How to preserve Singapore’s hawker heritage

He’s an entrepreneur, a blogger and the voice of a new generation of hawkers. Daniel Goh, the man behind two of our favorite craft beer bars—Chinatown Complex Food Centre’s Good Beer Company and Smith Street Taps—was also recently featured in The New York Times. Here, he talks to us about good beer, bad beer and the way forward in preserving Singapore’s hawker heritage.

Like most of my peers, I used to drink Erdinger, Hoegaarden and Stella Artois. They were all right, you know, for what they were. They’re still all right at the right place and the right time.

The big, bold flavors of the Belgian strong dark ale Pauwel Kwak opened my palate to what a beer could be. It also came in a very interesting drinking vessel, which showed me that a good story behind the beer also helps.

Retrenchment inspired me to make the leap from drinker to proprietor.

I don’t really think that craft beer is as trendy here as it is in the United States—just compare us to the local bespoke cocktail scene and you’ll know what I mean. But there’s a growing community of craft beer aficionados who really enjoy the myriad of flavors offered by craft beer. We’re hardly mainstream yet.

For sure in the coming days more bars and restaurants will stock craft beers; right now the saturation point is happening at the supplier and distributor level. There is still a lot more supply than there is demand. It’s hard to blame them though, because they want to drink good beer themselves!

Commercial beer marketing has taught us all the wrong ways to drink beer.

Beer shouldn’t be ice cold; you don’t taste anything that way. There is a specific serving temperature for each beer style; some can go up to as high as 16°C, like wine.

I understand that our climate is hot, but if you’re going to put ice in your beer just so you can “cool down” you’re better off drinking iced water. It’s better for your wallet and craft beer people won’t snigger at you.

Beer towers are a big no-no for me. You don’t see that in the craft beer scene in other parts of the world. Do most people even realize that far too many bars don’t wash the dispensing taps of the beer towers properly? Whatever you pour from those atrocities is generally skunky.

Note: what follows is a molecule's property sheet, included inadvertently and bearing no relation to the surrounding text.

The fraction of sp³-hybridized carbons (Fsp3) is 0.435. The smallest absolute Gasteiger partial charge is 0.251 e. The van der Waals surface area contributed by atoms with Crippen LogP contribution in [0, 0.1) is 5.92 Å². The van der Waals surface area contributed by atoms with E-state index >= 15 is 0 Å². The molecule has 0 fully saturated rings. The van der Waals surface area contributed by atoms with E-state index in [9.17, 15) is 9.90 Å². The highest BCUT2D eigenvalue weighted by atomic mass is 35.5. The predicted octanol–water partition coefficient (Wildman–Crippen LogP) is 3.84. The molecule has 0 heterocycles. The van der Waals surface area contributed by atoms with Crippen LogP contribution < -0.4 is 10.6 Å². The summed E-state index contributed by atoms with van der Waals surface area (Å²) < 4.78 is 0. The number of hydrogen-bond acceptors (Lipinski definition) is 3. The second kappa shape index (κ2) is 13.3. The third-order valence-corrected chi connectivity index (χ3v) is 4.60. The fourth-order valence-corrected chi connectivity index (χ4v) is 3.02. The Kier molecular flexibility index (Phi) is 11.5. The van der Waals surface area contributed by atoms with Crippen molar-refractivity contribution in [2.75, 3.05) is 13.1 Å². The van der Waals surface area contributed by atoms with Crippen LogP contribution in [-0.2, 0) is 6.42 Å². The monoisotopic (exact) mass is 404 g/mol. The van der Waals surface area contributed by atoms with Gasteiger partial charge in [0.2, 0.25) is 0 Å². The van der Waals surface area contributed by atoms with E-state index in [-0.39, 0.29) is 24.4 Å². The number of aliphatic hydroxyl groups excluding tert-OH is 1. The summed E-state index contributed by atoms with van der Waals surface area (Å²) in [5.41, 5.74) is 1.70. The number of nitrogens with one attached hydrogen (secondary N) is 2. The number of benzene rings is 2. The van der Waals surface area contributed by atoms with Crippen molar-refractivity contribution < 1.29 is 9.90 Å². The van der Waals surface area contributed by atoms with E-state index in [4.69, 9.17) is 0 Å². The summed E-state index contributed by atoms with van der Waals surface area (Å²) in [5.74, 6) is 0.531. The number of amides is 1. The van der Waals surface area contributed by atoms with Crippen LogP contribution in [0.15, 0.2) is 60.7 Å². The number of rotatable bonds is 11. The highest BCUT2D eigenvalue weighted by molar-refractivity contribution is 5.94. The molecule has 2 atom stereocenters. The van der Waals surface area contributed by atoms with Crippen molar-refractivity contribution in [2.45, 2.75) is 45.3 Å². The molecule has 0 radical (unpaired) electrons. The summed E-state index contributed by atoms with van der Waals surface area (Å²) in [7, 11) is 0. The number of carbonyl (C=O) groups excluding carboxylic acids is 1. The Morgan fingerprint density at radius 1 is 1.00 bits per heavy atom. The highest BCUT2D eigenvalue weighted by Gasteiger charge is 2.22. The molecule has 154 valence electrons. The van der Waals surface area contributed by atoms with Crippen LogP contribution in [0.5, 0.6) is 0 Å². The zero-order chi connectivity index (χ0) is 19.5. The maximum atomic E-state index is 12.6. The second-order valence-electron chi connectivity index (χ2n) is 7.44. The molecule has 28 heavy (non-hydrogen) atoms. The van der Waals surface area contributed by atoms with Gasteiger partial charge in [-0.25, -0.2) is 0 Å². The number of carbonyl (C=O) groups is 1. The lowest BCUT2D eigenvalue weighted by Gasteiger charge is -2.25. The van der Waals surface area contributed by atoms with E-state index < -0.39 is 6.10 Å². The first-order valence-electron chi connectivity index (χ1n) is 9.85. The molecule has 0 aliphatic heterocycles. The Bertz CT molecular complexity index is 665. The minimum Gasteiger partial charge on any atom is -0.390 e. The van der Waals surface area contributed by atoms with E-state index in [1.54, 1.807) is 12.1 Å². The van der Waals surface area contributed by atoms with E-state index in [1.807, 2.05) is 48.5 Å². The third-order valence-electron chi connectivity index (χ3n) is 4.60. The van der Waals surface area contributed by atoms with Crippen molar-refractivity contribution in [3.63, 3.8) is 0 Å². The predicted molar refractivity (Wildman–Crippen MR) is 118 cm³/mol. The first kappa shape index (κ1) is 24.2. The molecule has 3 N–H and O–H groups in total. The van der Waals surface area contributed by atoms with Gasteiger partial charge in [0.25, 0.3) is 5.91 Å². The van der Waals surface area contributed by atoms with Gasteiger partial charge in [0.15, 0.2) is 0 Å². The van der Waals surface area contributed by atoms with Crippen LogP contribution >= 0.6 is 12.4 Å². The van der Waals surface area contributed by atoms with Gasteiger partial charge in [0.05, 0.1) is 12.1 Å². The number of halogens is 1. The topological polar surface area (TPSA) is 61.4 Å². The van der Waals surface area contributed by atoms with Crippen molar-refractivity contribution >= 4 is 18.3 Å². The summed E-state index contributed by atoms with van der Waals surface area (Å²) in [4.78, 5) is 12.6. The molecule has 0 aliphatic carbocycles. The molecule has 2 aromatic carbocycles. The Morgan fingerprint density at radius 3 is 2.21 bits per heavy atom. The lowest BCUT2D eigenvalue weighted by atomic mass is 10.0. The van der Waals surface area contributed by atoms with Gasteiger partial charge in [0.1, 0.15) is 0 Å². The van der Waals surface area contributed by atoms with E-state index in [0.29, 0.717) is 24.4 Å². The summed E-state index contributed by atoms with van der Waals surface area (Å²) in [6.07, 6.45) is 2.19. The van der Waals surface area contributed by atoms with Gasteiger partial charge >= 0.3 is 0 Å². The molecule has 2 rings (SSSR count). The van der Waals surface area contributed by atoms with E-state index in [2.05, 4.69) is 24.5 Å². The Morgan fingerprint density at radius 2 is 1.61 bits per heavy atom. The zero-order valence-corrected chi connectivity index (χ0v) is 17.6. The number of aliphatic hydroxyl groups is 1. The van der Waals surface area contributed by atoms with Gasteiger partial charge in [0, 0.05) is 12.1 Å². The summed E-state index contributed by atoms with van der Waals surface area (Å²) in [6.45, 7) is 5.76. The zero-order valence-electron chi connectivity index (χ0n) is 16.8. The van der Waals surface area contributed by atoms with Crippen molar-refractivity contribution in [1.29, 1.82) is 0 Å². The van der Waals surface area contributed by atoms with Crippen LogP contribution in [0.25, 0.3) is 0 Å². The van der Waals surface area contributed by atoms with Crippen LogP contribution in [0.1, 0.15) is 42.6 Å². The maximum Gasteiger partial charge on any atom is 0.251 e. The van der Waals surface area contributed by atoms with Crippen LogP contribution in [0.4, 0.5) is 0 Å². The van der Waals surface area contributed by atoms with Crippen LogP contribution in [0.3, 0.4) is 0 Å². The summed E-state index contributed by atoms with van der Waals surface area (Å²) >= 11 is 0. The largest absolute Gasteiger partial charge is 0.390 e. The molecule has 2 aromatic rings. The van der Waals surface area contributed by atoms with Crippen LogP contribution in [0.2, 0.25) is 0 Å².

This is a decreasing demand for hawker food, little or no continuity of our favorite hawker brands and a diminishing number of hawkers and hawker stalls.

The authorities need to totally revamp the hawker scene. The first place to start? To understand and realize that preserving our hawker culture and providing cheap food for the masses may be diametrically opposing objectives.

It’s hard to preserve heritage when it’s not commercially viable.

F&B entrepreneurs are really at the bottom of the entrepreneurship pile here—we’re no sexy technopreneur types, if you know what I mean. It’s both a good and bad thing.

A bar is on its way. That’s my next goal—to make it successful. I like being a “hawker”, mind you, but to own and run a bar with air-conditioning is nice too.

I love what I do. When it’s fun you don’t quite see it as a chore.

Being called a pioneer makes me feel old. And the truth is that I’m standing on the shoulders of giants; we’re just that much more visible because we’re customer-facing all the time.

If I entered the market today, I would control my supply chain upstream and import my own beers instead. There are plenty of great distributors, but there are also a number of unprincipled ones who are more than willing to sell you bad beer for a quick buck.

My proudest moment so far is telling my mother and mother-in-law that I’m a hawker and not having them flinch.